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C.D. Warner, et al., comp.  The Library of the World’s Best Literature.
An Anthology in Thirty Volumes.  1917.
 
The Siren with the Heart of Ice
By Jacques Jasmin (1798–1864)
 
From ‘Françonette’: Translation of Harriet Waters Preston, in ‘Troubadours and Trouvères’

THOU whom the swains environ,
  O maid of wayward will,
O icy-hearted siren,
The hour we all desire when
  Thou too, thou too shalt feel!        5
Thy gay wings thou dost flutter,
Thy airy nothings utter,
While the crowd can only mutter
      In ecstasy complete
        At thy feet.        10
Yet hark to one who proves thee
  Thy victories are vain,
Until a heart that loves thee
  Thou hast learned to love again!
 
Sunshine, the heavens adorning,        15
    We welcome with delight;
But thy sweet face returning
With every Sunday morning
    Is yet a rarer sight.
We love thy haughty graces,        20
Thy swallow-like swift paces;
Thy song the soul upraises;
  Thy lips, thine eyes, thy hair—
        All are fair.
Yet hark to one who proves thee        25
  Thy victories are vain,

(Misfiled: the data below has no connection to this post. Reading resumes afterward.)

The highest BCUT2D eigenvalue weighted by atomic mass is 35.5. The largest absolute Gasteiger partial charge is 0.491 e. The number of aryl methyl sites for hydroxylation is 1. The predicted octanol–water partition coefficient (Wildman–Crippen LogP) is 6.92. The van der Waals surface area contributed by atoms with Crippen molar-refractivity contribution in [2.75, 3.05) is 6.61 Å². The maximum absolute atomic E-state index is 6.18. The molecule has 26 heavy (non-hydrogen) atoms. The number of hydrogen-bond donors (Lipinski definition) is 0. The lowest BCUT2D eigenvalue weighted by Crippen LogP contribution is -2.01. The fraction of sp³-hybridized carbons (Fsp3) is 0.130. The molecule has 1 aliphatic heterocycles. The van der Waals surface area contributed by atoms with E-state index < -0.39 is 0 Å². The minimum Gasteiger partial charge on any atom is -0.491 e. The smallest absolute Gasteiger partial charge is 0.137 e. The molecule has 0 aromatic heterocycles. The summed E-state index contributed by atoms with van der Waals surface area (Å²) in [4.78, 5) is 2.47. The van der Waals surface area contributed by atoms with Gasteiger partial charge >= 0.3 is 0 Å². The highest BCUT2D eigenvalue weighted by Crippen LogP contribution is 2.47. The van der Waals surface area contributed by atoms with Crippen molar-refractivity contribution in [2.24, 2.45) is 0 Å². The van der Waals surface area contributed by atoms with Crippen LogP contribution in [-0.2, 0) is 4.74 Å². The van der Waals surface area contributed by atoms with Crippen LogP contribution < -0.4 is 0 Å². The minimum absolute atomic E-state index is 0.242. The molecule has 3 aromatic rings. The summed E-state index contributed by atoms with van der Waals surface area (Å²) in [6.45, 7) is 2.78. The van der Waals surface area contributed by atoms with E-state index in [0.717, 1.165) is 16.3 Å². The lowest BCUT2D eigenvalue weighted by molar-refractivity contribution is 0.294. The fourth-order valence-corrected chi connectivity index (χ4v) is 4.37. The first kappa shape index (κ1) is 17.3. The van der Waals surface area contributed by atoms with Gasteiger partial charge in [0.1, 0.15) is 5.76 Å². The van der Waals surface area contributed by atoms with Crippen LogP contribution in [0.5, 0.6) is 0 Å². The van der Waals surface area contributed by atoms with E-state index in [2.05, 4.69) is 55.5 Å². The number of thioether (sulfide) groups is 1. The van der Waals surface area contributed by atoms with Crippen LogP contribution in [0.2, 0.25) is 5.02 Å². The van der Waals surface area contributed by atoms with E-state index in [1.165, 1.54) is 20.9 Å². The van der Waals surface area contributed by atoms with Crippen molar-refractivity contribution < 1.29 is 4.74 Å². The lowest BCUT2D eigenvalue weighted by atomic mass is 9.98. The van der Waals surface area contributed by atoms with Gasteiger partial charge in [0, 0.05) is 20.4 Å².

Until a heart that loves thee
  Thou hast learned to love again!
 
Thy going from them widows
  All places utterly.        30
The hedge-rows and the meadows
Turn scentless; gloomy shadows
  Discolor the blue sky.
Then, when thou comest again,
Farewell fatigue and pain!        35
Life glows in every vein.
  O’er every slender finger
      We would linger.
Yet hark to one who proves thee
  Thy victories are vain,        40
Until a heart that loves thee
  Thou hast learned to love again!
 
Thy pet dove, in his flitting,
  Doth warn thee, lady fair!
Thee, in the wood forgetting;        45
Brighter for his dim setting
  He shines, for love is there!
Love is the life of all:
Oh, answer thou his call,
Lest the flower of thy days fall,        50
  And the grace whereof we wot
      Be forgot!
For, till great love shall move thee,
  Thy victories are vain.
’Tis little men should love thee:        55
  Learn thou to love again.
 
 
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